Disk Storage Buyers Go Wild in the Third Quarter
Published: December 13, 2010
by Timothy Prickett Morgan
Just like the server racket, the disk storage business is still holding up and growing at a nice clip even after IT spending returns to something that is almost to the level set before the Great Recession. According to the latest statistics from IDC, companies worldwide consumed $6.97 billion in disk array storage in various shapes and sizes during the third quarter, representing an 18.5 percent growth rate against last year.
The amazing thing is how much storage capacity customers was consumed in Q3. The appetite for capacity, despite thin provisioning, storage virtualization, and other technologies that are supposed to put a lid on capacity growth, continues to grow, and was up a whopping 65.2 percent in the third quarter, to a total of 4,299 petabytes.
"Users are still making up for their reduced storage spending in 2009 as the third quarter recorded the fourth highest revenues in a single quarter for external disk storage systems," explained Liz Conner, senior research analyst for storage systems at IDC. "The increased investment by end users and vendors alike in iSCSI SAN and NAS--41.4 percent and 49.8 percent year-over-year growth respectively--has helped fuel the overall growth, while easing budget constraints sparked a pickup in FC SAN and higher end systems alike."
Thanks in large part to the internal disk storage revenue it gets from its ProLiant X64 server business, Hewlett-Packard was able to maintain its lead in the storage business in terms of revenue, with $1.36 billion in revenues (up 22 percent). But EMC, which doesn't have a server business, is closing in fast, with 28.3 percent revenue growth in its external disk array business and pushing $1.35 billion in disk storage sales in Q3. IBM grew at about half the pace as the market at large, with revenues boosted by 9.7 percent to $1.04 billion. Dell, which has its own captive X64 server business that drives increasingly captive storage sales, saw revenues rise by 20.1 percent, to $838 million. NetApp grew at three times the pace of the overall storage market, with sales up 54.9 percent, to $601 million. And other vendors were crushed, with an aggregate of only 5.9 percent growth in the third quarter, losing a few points of revenue market share all told with $1.79 billion in combined sales and a little more than a quarter of total storage revenues.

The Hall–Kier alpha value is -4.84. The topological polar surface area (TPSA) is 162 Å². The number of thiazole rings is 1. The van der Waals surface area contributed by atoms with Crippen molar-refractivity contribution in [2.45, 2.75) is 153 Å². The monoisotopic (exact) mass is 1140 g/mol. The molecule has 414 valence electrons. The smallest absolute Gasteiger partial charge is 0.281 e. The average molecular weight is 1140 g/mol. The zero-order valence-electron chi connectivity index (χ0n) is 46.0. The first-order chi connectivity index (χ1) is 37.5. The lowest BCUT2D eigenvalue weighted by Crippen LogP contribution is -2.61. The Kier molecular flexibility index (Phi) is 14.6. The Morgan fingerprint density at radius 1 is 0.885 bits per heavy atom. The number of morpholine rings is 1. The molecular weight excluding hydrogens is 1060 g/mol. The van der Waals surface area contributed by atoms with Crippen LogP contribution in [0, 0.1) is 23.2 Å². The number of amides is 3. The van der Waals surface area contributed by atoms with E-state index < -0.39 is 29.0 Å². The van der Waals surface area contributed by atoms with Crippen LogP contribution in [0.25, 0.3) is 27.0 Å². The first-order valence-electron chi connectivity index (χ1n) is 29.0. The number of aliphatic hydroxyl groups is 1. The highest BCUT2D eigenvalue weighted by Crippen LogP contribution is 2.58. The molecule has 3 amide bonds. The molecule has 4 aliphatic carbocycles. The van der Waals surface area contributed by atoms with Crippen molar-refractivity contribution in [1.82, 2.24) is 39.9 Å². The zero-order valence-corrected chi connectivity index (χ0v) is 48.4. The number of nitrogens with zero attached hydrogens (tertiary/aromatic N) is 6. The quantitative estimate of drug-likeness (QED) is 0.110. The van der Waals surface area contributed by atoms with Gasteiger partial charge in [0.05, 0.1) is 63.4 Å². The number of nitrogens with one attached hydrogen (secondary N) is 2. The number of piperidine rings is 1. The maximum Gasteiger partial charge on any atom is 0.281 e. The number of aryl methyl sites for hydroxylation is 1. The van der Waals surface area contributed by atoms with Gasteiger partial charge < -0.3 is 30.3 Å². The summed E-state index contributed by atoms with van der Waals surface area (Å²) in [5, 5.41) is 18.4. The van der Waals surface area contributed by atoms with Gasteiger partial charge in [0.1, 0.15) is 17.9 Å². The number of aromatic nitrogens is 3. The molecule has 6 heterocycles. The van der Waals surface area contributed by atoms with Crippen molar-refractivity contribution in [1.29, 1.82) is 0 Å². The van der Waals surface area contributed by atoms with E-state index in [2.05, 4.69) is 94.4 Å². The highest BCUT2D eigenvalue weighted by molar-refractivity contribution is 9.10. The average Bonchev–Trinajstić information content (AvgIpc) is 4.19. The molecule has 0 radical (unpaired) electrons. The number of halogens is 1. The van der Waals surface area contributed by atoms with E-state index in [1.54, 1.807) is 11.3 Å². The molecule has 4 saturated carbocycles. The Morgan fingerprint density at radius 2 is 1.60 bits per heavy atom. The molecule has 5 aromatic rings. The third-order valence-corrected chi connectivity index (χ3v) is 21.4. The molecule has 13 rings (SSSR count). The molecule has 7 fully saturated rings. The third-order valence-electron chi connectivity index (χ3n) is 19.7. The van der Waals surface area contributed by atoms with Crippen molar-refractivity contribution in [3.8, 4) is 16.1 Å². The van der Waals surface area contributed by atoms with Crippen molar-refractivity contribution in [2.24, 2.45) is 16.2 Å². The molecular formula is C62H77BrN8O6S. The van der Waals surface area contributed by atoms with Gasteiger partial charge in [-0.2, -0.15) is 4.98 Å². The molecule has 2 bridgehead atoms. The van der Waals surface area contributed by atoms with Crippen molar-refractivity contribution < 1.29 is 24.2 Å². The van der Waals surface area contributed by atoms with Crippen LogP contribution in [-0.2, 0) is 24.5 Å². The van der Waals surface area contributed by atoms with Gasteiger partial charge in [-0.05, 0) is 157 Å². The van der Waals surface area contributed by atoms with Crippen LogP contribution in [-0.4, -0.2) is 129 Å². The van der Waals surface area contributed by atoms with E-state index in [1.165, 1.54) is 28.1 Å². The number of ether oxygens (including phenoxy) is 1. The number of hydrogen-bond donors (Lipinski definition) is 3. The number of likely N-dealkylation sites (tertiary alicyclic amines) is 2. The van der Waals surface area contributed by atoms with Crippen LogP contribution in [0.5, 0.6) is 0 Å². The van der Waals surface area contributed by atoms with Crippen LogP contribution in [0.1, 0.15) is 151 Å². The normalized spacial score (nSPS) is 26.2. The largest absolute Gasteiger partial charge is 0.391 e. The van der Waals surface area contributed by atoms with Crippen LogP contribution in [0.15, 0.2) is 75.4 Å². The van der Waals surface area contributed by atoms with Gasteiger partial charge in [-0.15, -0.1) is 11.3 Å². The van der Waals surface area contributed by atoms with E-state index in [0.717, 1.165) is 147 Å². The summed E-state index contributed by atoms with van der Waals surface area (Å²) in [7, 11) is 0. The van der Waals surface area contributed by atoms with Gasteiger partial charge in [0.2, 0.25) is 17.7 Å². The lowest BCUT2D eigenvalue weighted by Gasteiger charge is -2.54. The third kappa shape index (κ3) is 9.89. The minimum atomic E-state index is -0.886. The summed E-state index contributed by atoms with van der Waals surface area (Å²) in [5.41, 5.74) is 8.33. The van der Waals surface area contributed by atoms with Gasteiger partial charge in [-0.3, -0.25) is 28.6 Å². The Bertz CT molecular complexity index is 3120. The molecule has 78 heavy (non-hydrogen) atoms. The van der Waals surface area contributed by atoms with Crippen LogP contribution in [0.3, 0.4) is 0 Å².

External disk array sales represented $5.18 billion in revenues, up 19 percent over the year-ago period. EMC rules this market with more than a quarter of revenues. IBM is number two with its $667 million in sales, but it is growing at less than the pace of the market at large. Internal disk arrays accounted for just under $1.8 billion in aggregate revenues across all server makers, up 16.8 percent. If you do the math, IBM's internal disk storage (sold under the skins of its servers) was basically flat at $368 million in the quarter, but HP grew its internal disk array sales by 31.5 percent, to $784 million. Dell's internal disk array sales were nearly identical to Big Blue's at $367 million, but Dell's was growing at 26.1 percent.
Companies Buy Lots of Disk Storage--At Cheap Prices--in Q2
IDC Raises Global IT Spending Projections for 2010
Gartner Gives IT Spending Projections for 2010 a Haircut
IT Vendors Optimistic About the Second Half of 2010
Hardware Spending to Lead the IT Recovery
Disk Array Sales Are Spinning Up, Says IDC
Internal Disk Arrays Prop Up Storage Sales in Q4
Disk Array Sales Decline in 2009, First Time Since Dot-Com Bust
Disk Array Sales Continue to Recover in Q3, Storage Software Struggles
Disk Array Sales Hold Up Better Than Servers, Says Gartner
Disk Sales Compressed in the Second Quarter
Storage Hardware and Software Take Their Lumps in Q1
Disk Arrays Sales Down in Q4; IBM Slammed
Disk Array Sales Grow by 10 Percent in Q3
The World Can't Get Enough Disk Array Capacity
Disk Array Capacity and Sales Still Growing at Historical Rates
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